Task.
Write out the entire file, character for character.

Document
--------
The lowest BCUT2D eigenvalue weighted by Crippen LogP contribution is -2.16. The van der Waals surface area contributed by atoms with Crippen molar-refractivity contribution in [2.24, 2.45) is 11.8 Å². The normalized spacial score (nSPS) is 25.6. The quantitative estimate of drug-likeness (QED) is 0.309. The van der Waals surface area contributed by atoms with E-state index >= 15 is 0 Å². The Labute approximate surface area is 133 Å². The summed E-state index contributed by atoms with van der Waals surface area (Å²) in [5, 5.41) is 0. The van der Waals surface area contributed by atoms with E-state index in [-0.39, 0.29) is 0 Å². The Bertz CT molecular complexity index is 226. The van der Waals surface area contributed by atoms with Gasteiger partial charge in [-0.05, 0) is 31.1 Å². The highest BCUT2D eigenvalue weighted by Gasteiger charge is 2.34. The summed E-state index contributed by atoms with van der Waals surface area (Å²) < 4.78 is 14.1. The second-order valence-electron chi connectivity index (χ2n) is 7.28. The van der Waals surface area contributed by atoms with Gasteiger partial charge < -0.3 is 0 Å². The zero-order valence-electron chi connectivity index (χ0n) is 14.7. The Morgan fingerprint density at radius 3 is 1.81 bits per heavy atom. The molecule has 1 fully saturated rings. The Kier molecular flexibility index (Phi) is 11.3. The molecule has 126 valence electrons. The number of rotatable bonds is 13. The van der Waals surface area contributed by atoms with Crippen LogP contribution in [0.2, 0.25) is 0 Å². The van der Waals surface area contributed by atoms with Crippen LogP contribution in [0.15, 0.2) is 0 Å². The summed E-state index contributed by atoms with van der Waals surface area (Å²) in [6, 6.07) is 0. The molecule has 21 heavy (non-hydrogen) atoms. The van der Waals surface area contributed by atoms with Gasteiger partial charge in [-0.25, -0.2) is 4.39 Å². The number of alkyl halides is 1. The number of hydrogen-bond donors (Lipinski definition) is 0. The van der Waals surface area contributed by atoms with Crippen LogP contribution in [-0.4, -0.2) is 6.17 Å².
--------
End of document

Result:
The lowest BCUT2D eigenvalue weighted by Crippen LogP contribution is -2.16. The van der Waals surface area contributed by atoms with Crippen molar-refractivity contribution in [2.24, 2.45) is 11.8 Å². The normalized spacial score (nSPS) is 25.6. The quantitative estimate of drug-likeness (QED) is 0.309. The van der Waals surface area contributed by atoms with E-state index >= 15 is 0 Å². The Labute approximate surface area is 133 Å². The summed E-state index contributed by atoms with van der Waals surface area (Å²) in [5, 5.41) is 0. The van der Waals surface area contributed by atoms with E-state index in [-0.39, 0.29) is 0 Å². The Bertz CT molecular complexity index is 226. The van der Waals surface area contributed by atoms with Gasteiger partial charge in [-0.05, 0) is 31.1 Å². The highest BCUT2D eigenvalue weighted by Gasteiger charge is 2.34. The summed E-state index contributed by atoms with van der Waals surface area (Å²) < 4.78 is 14.1. The second-order valence-electron chi connectivity index (χ2n) is 7.28. The van der Waals surface area contributed by atoms with Gasteiger partial charge < -0.3 is 0 Å². The zero-order valence-electron chi connectivity index (χ0n) is 14.7. The Morgan fingerprint density at radius 3 is 1.81 bits per heavy atom. The molecule has 1 fully saturated rings. The Kier molecular flexibility index (Phi) is 11.3. The molecule has 126 valence electrons. The number of rotatable bonds is 13. The van der Waals surface area contributed by atoms with Crippen LogP contribution in [0.2, 0.25) is 0 Å². The van der Waals surface area contributed by atoms with Crippen LogP contribution in [0.15, 0.2) is 0 Å². The summed E-state index contributed by atoms with van der Waals surface area (Å²) in [6, 6.07) is 0. The molecule has 21 heavy (non-hydrogen) atoms. The van der Waals surface area contributed by atoms with Gasteiger partial charge in [-0.25, -0.2) is 4.39 Å². The number of alkyl halides is 1. The number of hydrogen-bond donors (Lipinski definition) is 0. The van der Waals surface area contributed by atoms with Crippen LogP contribution in [-0.4, -0.2) is 6.17 Å².